A hardy indigenous plant suitable for any sunny spot in your garden.
Barleria senensis is a much branched shrub up to 700 mm high. Mature stems are woody. Thorns are sometimes present in the leaf axils (the angle between the stem and the petiole or leaf stalk).The leaves are opposite, long-petioled, elliptic-lanceolate to oblong-lanceolate, with a base tapering into the petiole, and the leaf tips are armed with a short spine. Both sides of the leaf are dull green.
Flowers are solitary in a terminal (found at the tip) spike (flower head) which consists of spathulate (spoon-shaped) bracts which are modified, overlapping leaves. Flowers are orange. The corolla is 2-lipped: the upper lip 4-lobed, and lower lip entire. The anthers are orange. It flowers from February to June, during which time flowers appear sporadically.
Fruit: When ripe, the fruit capsules are brown. They burst open to distribute the seeds.
Barleria senensis reaches maturity in 2 years.
Distribution and habitat
Barleria senensis grows in well-drained soil (sometimes poor soils) in full sun in open woodlands, hills and roadsides in the Limpopo Province, Namibia, Botswana and Mozambique. It is a water-wise plant but does well in wetter conditions. It can withstand mild frost quite well.
Derivation of name and historical aspects
The genus name Barleria is derived from the name of a Dominican monk and French botanist Jacques Barrelier. The genus Barleria is found throughout Asia, Africa and America. The specific name senensis means “comes from Sena” on the Zambezi River in Mozambique.
Barleria senensis is pollinated by insects and attracts varies species of butterflies.
When the seed is ripe the fruit capsule explodes when wetted to distribute the seeds in different directions.
Uses and cultural aspects
Barleria species are exceptionally suitable to stabilise eroding soil, because of its fast growth rate and seed distribution methods There are hygroscopic hairs on the seeds which attach the seeds to the soil surface.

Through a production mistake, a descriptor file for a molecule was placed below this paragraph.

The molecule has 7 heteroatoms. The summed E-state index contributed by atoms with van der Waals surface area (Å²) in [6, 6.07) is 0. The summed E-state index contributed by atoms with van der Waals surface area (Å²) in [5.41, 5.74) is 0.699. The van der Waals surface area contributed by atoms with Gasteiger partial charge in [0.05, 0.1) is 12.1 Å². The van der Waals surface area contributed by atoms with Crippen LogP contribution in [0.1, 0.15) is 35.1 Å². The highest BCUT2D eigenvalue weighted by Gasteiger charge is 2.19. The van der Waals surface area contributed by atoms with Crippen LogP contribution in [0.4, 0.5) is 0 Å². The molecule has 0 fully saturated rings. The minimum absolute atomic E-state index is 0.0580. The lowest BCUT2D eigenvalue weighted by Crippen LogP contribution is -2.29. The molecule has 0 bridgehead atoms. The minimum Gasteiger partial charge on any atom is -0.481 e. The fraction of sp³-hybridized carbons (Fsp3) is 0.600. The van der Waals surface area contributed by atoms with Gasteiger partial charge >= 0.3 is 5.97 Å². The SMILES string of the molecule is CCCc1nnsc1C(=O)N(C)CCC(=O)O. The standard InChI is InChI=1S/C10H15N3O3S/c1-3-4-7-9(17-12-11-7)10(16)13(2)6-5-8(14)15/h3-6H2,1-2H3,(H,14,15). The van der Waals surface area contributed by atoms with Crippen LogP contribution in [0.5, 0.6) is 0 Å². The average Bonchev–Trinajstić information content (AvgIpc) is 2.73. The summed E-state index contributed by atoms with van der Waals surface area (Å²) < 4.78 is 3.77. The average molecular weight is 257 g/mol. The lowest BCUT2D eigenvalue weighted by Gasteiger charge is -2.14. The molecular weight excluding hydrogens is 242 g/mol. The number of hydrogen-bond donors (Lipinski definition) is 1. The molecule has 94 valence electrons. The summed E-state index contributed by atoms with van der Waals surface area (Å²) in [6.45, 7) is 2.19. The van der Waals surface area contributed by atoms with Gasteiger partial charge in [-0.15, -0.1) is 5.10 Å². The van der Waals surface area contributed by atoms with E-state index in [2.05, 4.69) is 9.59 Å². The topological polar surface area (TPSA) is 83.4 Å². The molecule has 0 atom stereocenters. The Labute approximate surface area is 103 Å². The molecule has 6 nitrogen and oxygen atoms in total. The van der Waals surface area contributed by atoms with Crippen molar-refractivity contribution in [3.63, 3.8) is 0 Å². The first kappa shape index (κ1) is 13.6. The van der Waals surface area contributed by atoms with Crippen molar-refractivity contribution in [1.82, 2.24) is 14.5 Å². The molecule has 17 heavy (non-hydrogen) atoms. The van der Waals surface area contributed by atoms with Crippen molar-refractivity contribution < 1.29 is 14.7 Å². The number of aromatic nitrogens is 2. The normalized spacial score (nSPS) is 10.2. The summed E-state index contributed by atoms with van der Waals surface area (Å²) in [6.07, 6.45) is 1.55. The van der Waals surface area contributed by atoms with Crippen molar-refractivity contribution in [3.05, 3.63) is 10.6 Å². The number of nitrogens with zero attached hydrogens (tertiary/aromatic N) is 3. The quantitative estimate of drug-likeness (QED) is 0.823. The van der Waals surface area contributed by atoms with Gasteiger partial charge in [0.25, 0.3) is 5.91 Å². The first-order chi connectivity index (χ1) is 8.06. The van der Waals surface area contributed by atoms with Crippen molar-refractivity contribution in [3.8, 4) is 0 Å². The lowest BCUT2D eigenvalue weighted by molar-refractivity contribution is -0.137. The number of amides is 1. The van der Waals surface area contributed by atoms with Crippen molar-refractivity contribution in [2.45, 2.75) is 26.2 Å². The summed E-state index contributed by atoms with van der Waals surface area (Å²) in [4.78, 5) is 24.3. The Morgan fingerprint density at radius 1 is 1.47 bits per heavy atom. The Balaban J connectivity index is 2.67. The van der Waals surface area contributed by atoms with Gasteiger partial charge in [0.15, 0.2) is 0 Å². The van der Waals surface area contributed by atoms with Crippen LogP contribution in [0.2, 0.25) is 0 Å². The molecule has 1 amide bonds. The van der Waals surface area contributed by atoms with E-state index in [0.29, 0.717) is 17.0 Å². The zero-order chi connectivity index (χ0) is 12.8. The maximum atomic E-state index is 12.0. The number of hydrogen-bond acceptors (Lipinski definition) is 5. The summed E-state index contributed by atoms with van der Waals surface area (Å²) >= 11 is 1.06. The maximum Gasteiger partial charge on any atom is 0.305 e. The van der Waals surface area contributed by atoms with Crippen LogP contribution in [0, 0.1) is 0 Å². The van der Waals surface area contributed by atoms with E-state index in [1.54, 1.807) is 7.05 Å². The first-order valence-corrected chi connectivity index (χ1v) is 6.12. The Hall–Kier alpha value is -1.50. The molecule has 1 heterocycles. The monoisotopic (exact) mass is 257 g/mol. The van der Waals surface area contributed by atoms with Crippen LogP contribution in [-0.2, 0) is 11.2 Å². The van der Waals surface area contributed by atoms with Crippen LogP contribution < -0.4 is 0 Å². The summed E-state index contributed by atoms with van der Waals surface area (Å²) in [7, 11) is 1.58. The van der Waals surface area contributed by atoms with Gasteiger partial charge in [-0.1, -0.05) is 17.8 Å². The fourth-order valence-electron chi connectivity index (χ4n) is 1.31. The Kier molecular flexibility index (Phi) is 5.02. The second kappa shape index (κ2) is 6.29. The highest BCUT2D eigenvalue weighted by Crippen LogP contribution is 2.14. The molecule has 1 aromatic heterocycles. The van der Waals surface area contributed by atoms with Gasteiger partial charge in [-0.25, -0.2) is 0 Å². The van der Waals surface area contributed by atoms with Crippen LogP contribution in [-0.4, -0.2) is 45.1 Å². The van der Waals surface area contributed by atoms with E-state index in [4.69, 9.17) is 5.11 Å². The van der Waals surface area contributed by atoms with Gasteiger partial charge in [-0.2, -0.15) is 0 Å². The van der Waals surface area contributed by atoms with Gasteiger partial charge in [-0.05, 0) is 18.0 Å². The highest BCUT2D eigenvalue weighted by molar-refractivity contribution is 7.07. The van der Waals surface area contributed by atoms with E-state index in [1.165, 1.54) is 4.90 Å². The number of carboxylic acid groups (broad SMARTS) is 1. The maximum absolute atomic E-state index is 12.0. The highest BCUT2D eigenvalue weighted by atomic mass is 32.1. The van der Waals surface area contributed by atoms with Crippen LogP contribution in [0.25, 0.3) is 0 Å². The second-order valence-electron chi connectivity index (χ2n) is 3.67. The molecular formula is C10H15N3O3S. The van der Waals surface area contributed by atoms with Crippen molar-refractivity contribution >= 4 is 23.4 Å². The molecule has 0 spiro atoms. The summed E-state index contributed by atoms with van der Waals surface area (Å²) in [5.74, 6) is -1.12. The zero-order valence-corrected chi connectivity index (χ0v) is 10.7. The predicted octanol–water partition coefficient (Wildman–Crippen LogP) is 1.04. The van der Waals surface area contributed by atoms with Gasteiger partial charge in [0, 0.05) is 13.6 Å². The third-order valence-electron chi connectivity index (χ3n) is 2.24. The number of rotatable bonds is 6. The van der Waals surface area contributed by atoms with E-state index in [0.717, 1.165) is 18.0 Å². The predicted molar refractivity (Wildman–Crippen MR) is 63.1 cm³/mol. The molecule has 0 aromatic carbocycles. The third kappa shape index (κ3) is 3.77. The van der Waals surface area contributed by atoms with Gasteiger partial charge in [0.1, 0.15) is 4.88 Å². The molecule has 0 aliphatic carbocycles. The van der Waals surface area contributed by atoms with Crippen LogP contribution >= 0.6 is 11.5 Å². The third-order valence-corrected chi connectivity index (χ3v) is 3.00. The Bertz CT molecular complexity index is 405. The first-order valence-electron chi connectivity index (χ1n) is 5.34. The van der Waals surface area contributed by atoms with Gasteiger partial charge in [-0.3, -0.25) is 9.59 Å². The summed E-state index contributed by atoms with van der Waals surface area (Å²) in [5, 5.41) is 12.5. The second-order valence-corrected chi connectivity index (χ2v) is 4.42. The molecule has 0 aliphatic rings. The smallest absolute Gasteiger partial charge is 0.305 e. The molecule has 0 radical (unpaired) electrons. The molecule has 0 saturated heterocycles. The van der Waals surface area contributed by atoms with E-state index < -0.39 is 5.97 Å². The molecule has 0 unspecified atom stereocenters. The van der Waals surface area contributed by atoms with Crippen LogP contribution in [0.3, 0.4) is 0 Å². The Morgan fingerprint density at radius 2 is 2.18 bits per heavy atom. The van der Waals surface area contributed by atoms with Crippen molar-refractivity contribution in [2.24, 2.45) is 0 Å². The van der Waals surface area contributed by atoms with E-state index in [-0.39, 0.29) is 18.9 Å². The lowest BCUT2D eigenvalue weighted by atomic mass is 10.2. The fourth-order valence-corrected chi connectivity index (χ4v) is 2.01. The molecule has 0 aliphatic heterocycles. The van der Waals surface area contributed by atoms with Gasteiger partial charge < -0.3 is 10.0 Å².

Growing Barleria senensis
Barleria senensis can be propagated either by seed or cuttings.
Seed: To prevent seeds being lost, they should be collected as the capsules turn brown and before they burst open.
The seeds should be planted in a mixture of two parts good soil and one part clean river sand. Place it in a shady spot in your garden and water once a week. Germination of the seeds takes place after a week. Transplant the seedlings into bags when the seedlings are more or less 100 mm high.
Cuttings: Cuttings should be taken in summer. Make use of plant material of the previous year's growth. Take cuttings of 120 mm. Treat them with a hormone powder and plant in a mixture of equal parts good soil and river sand. Put the cuttings in a shady place and water twice a week. Transplant the rooted cuttings after about three months into a good soil mixture.
References and further reading
- Little, J. R. & Jones, C.E. 1980. A dictionary of Botany. Van Nostrand Reinhold Company, New York, Cincinnatti, Toronto, Melbourne.
- Retief, E. & Herman, P.P.J. 1997. Plants of the northern provinces of South Africa: keys and diagnostic characters. Strelitzia 6.
- Germishuizen, G., Meyer, N.L.,Steenkamp, Y. &Keith, M. (eds) 2006. A checklist of South African plants. Southern African Botanical Diversity Network Report No.41. SABONET, Pretoria.
Lowveld National Botanical Garden